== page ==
Another advantage of coroutine is that hundreds of coroutines can be run on the same thread which makes it very efficient to handle IO related asynchronous code.
Wealthfront app uses restful API to communicate with servers. As you can see, our existing API is defined as a collection of methods which returns an RxJava object and will be irrelevant in the coroutine world. In order to use coroutine for networks calls, the first step is to define a new API class which can be called from coroutine, We give it the name “Suspend API” because the api definition is essentially a coroutine suspend function that can be used in a coroutine scope.
Another ingredient we added to the new suspend API is we redefined the generic response object so that all the response types (success, 400, 500, etc) can be handled through visitor pattern. In RxJava, the error is being thrown from the API and needs to be handled as an exception in a separate code block. Sometimes it’s not straightforward to figure out the exact moment that block is being run without decent RxJava knowledge.
To summarize, this enables us to do two things:
- Write asynchronous code in a synchronous fashion
- Use visitor patterns (when.exhaustive) to enforce handling all network response types.
Let’s see an example of how suspend API is being used to make a single network call.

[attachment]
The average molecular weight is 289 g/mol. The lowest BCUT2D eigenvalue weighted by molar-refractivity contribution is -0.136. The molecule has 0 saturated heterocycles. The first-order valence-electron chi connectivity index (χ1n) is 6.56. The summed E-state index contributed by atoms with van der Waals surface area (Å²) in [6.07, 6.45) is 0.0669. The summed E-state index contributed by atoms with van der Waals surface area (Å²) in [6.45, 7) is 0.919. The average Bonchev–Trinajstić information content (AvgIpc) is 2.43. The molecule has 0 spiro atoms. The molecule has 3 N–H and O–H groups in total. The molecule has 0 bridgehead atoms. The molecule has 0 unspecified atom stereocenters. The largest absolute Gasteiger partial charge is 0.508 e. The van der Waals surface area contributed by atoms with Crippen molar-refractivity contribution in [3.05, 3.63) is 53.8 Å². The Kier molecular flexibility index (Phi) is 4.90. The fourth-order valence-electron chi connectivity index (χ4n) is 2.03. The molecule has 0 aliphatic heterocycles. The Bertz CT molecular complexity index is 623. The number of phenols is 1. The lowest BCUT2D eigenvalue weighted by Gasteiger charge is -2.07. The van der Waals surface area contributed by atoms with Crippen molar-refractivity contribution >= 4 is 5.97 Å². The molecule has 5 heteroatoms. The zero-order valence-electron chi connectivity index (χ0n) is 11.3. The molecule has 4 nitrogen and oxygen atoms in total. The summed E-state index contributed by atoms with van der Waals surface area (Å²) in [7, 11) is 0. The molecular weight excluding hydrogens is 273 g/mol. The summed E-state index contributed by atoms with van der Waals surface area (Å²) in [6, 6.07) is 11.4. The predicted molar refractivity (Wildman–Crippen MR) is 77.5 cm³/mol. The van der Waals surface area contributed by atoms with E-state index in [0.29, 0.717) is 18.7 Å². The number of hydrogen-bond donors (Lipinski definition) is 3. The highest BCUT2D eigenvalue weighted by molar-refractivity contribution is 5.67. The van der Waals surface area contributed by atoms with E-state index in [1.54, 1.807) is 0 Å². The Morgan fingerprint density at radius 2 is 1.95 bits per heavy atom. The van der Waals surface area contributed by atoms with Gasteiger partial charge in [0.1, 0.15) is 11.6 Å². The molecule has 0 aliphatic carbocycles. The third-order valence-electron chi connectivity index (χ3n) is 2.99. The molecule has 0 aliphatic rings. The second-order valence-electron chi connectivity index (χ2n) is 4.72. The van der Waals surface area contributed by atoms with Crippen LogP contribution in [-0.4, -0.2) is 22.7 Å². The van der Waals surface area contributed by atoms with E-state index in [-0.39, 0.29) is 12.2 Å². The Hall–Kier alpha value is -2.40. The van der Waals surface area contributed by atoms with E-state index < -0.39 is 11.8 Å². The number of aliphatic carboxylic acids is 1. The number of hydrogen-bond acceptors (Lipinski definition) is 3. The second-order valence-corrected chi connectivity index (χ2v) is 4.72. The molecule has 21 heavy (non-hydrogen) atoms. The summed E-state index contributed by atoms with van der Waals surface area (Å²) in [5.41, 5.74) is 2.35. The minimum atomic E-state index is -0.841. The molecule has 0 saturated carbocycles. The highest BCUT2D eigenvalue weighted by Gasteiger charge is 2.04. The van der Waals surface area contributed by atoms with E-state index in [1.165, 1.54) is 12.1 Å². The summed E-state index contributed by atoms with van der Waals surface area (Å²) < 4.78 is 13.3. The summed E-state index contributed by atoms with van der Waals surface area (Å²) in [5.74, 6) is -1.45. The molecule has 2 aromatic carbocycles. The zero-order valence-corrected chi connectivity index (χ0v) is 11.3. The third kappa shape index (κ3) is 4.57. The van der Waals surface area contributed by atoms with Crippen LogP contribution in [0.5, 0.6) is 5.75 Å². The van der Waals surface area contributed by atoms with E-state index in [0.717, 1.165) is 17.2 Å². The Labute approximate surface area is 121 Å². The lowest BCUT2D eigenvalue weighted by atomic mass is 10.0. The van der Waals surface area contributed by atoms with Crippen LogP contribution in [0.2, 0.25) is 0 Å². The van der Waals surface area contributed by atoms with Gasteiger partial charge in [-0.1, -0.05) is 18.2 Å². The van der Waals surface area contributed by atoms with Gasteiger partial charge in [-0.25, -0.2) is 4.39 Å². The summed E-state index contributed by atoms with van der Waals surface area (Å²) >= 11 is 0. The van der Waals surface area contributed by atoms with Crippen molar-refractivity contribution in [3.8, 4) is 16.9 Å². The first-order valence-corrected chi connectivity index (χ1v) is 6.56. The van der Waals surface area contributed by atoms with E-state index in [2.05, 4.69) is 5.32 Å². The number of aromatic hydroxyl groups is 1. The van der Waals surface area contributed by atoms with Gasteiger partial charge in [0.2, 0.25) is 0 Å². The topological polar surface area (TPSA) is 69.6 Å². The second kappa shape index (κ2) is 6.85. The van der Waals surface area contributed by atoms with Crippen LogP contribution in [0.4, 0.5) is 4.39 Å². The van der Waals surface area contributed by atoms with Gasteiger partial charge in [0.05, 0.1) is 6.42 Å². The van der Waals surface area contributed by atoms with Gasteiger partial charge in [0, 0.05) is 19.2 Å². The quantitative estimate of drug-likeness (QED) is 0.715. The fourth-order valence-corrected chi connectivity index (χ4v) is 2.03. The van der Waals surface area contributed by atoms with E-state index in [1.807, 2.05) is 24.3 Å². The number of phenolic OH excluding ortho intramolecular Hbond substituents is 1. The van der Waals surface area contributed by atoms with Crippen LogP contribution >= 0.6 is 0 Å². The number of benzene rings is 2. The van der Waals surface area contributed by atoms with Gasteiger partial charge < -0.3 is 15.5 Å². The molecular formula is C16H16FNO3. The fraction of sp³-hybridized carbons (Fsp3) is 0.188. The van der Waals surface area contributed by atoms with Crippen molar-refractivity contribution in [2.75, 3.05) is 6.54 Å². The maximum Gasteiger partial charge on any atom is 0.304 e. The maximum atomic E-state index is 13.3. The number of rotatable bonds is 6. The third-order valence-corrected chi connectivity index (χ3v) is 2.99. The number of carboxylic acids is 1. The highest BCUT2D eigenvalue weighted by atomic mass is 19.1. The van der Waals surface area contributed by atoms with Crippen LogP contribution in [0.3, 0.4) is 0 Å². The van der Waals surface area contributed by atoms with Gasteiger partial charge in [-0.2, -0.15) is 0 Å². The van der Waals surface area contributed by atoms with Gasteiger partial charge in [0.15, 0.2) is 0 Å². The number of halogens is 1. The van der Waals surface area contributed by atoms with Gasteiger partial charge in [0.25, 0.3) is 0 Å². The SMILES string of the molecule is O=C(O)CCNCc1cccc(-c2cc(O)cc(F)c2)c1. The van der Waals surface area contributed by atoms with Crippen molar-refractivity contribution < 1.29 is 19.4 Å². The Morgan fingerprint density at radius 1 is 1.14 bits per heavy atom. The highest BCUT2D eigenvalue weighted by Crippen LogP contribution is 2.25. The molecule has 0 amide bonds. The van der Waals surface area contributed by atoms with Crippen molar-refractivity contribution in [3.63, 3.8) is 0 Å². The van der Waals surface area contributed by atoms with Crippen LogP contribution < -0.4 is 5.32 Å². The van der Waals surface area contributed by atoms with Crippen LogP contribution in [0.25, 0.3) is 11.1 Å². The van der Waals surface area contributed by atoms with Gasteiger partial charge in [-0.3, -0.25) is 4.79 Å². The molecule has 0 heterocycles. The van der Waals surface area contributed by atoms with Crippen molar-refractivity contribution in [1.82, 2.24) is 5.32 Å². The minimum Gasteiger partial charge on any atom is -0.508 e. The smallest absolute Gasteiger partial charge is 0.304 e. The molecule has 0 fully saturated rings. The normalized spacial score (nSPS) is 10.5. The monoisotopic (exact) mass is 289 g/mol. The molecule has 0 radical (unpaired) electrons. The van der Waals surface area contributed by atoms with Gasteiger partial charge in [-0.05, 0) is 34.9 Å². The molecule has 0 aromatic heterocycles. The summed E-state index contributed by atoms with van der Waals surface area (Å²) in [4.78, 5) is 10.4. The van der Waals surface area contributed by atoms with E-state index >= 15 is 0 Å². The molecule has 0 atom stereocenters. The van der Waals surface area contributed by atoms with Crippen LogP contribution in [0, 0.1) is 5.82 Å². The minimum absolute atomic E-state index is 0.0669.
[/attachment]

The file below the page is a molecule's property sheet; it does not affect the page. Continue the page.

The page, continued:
Instead of having a hard time to figure out which line executed first in RxJava, It’s intuitive to see the first line is always executed first and second line executed after the first and so forth.
It’s also very intuitive to combine parallel API calls without the need to look up a thick operator menu like RxJava.
In terms of implementation, at Wealthfront, we use Dagger for dependency injection, Retrofit for API response transformation and OkHTTP for network calls. To make the newly defined API work for coroutine, we defined some custom modules and adapters so that retrofit could transform the response from network to ApiResult we defined. The ApiResult can later be used by coroutine as a suspend function.
At Wealthfront, we heavily rely on tests for quality assurance. We added some extensions methods so that coroutine can be tested properly by Mockito framework. As an example, coWhenever and coVerify is the counterpart of When and Verify in Mockito for coroutines.
I hope this blog post helps you better understand how we do asynchronous programming on Android at Wealthfront and may provide some ideas for your own project. The introduction of coroutine and suspend API makes it much easier to read, write and reason about asynchronous logic. Since it was introduced, we have migrated most of our existing APIs to suspend API and coroutines. All new apis are written in coroutine style too. We are also actively exploring more scenarios making use of coroutines. If this sounds interesting and you would like to help the team to build better Android apps using the most recent technologies, check out our careers page!